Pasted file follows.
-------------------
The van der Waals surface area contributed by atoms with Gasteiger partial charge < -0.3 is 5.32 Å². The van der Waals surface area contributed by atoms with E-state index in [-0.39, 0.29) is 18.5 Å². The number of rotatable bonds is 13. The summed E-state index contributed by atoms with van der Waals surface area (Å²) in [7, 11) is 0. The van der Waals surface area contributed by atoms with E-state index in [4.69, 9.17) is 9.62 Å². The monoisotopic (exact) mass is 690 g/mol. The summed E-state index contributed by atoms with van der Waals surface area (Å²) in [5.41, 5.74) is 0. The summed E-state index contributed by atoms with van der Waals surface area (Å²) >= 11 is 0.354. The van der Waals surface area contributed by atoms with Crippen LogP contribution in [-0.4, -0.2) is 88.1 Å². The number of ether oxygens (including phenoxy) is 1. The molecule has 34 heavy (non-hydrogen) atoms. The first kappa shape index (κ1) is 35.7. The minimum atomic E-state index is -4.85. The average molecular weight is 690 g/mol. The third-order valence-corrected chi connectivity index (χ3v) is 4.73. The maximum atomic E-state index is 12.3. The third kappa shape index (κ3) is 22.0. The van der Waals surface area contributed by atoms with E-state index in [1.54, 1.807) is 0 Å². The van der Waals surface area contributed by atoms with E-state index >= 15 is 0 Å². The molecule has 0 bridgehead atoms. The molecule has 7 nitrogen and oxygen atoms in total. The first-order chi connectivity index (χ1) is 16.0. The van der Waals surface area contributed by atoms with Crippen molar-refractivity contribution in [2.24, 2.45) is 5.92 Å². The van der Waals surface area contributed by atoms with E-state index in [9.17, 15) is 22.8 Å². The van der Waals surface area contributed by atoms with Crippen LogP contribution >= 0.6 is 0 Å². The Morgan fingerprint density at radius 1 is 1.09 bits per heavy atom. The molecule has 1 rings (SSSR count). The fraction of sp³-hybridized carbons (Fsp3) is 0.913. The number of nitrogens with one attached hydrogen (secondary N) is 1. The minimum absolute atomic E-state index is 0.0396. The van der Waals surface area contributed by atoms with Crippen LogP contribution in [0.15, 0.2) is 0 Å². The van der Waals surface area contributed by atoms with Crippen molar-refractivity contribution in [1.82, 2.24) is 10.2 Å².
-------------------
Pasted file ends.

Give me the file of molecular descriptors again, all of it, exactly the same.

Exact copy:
The van der Waals surface area contributed by atoms with Gasteiger partial charge < -0.3 is 5.32 Å². The van der Waals surface area contributed by atoms with E-state index in [-0.39, 0.29) is 18.5 Å². The number of rotatable bonds is 13. The summed E-state index contributed by atoms with van der Waals surface area (Å²) in [7, 11) is 0. The van der Waals surface area contributed by atoms with E-state index in [4.69, 9.17) is 9.62 Å². The monoisotopic (exact) mass is 690 g/mol. The summed E-state index contributed by atoms with van der Waals surface area (Å²) in [5.41, 5.74) is 0. The summed E-state index contributed by atoms with van der Waals surface area (Å²) >= 11 is 0.354. The van der Waals surface area contributed by atoms with Crippen LogP contribution in [-0.4, -0.2) is 88.1 Å². The number of ether oxygens (including phenoxy) is 1. The molecule has 34 heavy (non-hydrogen) atoms. The first kappa shape index (κ1) is 35.7. The minimum atomic E-state index is -4.85. The average molecular weight is 690 g/mol. The third-order valence-corrected chi connectivity index (χ3v) is 4.73. The maximum atomic E-state index is 12.3. The third kappa shape index (κ3) is 22.0. The van der Waals surface area contributed by atoms with E-state index in [1.54, 1.807) is 0 Å². The van der Waals surface area contributed by atoms with E-state index >= 15 is 0 Å². The molecule has 0 bridgehead atoms. The molecule has 7 nitrogen and oxygen atoms in total. The first-order chi connectivity index (χ1) is 16.0. The van der Waals surface area contributed by atoms with Crippen molar-refractivity contribution in [2.24, 2.45) is 5.92 Å². The van der Waals surface area contributed by atoms with E-state index in [9.17, 15) is 22.8 Å². The van der Waals surface area contributed by atoms with Crippen LogP contribution >= 0.6 is 0 Å². The Morgan fingerprint density at radius 1 is 1.09 bits per heavy atom. The molecule has 1 rings (SSSR count). The fraction of sp³-hybridized carbons (Fsp3) is 0.913. The number of nitrogens with one attached hydrogen (secondary N) is 1. The minimum absolute atomic E-state index is 0.0396. The van der Waals surface area contributed by atoms with Crippen LogP contribution in [0.15, 0.2) is 0 Å². The van der Waals surface area contributed by atoms with Crippen molar-refractivity contribution in [1.82, 2.24) is 10.2 Å².